Feinberg’s Fantasia No. 1 in E-flat Major, Op. 5 (c. 1917) pianist Sirodeau characterizes as “magnificent, noble, and reflective.” He argues that a degree of Wagner influence permeates the score, cast in one movement – like the Alban Berg Sonata and several of the Scriabin sonatas – and exudes an anxious polyphony. Comprised of two themes, the second modulates into C-sharp minor. The music becomes increasingly dense and chromatic, the shifts moving from Wagner’s Tristan through A-flat and B-flat to a flirtation with atonalism. At last, Allegro agitato, the music reaches a spasm close to Scriabin of the last sonatas. The intensity collapses of its own weight into a hazy, resigned mournfulness. Feinberg composed his Suite No. 1 of Four Pieces in 1919, published in 1922. He dedicated the work to his teacher, Goldenweiser.  The No. 1, Leggiero e cantando, moves in E Major over an antique. Alberti bass. The second of the set at mmuch more resembles an “etude” proper, a brief Con moto in angular harmony, ending in E-flat minor. The third proves more chromatic, opening in an agitated F-sharp minor, uneasy and bleak at its conclusion. The last of the set, Tranquillo e cantabile, sets twelve bars of music in F minor, gloomy and fitfully contrapuntal, dark raindrops that Brahms might have conceived if he had experienced the nightmares of the Twentieth Century.

The Prague-born Hans Winterberg (1901-1991) provides yet another instance of musical talent both abused and neglected. Even beyond the grim terror of the Holocaust, his having been interred at Theresienstadt in 1945 until its liberation in May, his own family mismanaged his archive and hoarded his compositions beyond his death into 2013.  Editor Michael Haas and the composer’s grandson, Peter Kreitmeir have proved instrumental, along with pianist Sirodeau in restoring Winterberg’s artistic legacy.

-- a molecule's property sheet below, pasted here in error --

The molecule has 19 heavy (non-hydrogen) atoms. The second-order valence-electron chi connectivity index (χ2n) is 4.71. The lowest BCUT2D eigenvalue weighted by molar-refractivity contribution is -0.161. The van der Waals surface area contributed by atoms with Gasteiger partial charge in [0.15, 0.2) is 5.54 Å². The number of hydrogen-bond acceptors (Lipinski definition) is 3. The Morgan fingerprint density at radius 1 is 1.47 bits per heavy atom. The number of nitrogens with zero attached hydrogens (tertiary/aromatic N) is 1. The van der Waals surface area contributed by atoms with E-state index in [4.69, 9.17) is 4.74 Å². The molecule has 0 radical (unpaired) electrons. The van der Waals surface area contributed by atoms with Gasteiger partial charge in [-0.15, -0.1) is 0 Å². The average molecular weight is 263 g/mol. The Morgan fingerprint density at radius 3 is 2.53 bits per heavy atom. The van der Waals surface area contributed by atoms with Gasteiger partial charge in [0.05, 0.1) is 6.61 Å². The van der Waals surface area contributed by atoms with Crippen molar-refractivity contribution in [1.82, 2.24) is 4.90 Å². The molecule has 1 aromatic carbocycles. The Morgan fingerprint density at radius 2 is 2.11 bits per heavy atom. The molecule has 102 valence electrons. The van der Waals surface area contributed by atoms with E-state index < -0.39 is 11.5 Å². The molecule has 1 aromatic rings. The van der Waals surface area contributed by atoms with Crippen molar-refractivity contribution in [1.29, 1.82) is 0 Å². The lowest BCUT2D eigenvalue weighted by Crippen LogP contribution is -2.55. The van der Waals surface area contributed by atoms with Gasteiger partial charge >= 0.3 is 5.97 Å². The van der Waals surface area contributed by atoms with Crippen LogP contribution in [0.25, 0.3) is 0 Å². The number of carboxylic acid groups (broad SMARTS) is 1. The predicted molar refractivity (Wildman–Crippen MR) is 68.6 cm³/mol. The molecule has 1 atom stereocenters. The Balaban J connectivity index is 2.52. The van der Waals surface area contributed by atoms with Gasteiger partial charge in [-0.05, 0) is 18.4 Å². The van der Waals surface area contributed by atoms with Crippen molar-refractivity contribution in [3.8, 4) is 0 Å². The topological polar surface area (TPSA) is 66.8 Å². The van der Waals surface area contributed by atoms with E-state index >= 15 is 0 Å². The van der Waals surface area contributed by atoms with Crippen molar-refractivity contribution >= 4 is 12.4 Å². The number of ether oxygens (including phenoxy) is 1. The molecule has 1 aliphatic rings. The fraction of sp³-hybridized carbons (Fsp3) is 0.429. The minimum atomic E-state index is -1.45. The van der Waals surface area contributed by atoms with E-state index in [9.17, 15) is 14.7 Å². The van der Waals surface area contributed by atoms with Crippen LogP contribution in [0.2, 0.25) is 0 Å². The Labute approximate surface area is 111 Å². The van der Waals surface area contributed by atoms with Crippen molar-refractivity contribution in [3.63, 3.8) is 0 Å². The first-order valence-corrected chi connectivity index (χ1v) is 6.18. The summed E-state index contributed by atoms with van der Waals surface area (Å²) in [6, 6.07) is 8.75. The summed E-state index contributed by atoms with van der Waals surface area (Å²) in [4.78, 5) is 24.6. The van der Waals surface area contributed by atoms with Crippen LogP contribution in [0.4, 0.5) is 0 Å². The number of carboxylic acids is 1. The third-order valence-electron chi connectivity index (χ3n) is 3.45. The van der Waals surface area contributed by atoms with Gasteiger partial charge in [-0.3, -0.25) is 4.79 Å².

Sirodeau performs two major works by Winterberg: first, he plays the 1936 Sonata No. 1, which bears traces of Schoenberg and a kind of kinship with Beethoven’s Op. 109. Quite aggressive and percussive, the opening Agitato does relent temporarily from its cascades and clusters to allow a moment of pearly repose.  Highly concentrated, the mixture proves kaleidoscopic and unnerving, often repetitive in ways that foreshadow the minimalists of two generations later. The middle movement, Adagio, begins pesant and heavy, but it suddenly opens up the top voice of the keyboard in lovely, suspended figures. The idyll does not last, shattered by the opening foray in the manner of a clamorous march.  An ostinato pattern takes us to the expansive last movement, Molto vivace. Here, Winterberg suggests Czech dances that become quickly pulverized into rhythmic kernels, a la Webern. Winterberg employs whole tones that veil the procession in Debussy, but Winterberg’s obsession with manic grotesquerie triumphs over his lyricism.  Moments of waltzes clash with the obsessive march rhythms, and bitonal and polytonal structures pass fleetingly by in order to add to a tormented vision that contains morbid thoughts and violence, only mollified by the idea of order that might justify existence.

The last piece, Winterberg’s testament to his incarceration at Theresienstadt, received its world premiere from Sirodeau in 2015. In three movements, its central movement, Intermezzo – Grave, forms the tragic heart of the work. The music opens with Praeludium resembling a Bach two-part invention.  The colors, however, refer less to the Baroque era than to post WW II Hindemith and percussive Copland.  Percussive ostinato patterns mark the last movement, Postludium – Presto, where polytonal clusters and vivid climaxes leave us impressed with a spiritual vehemence that testifies to a will to survive.

—Gary Lemco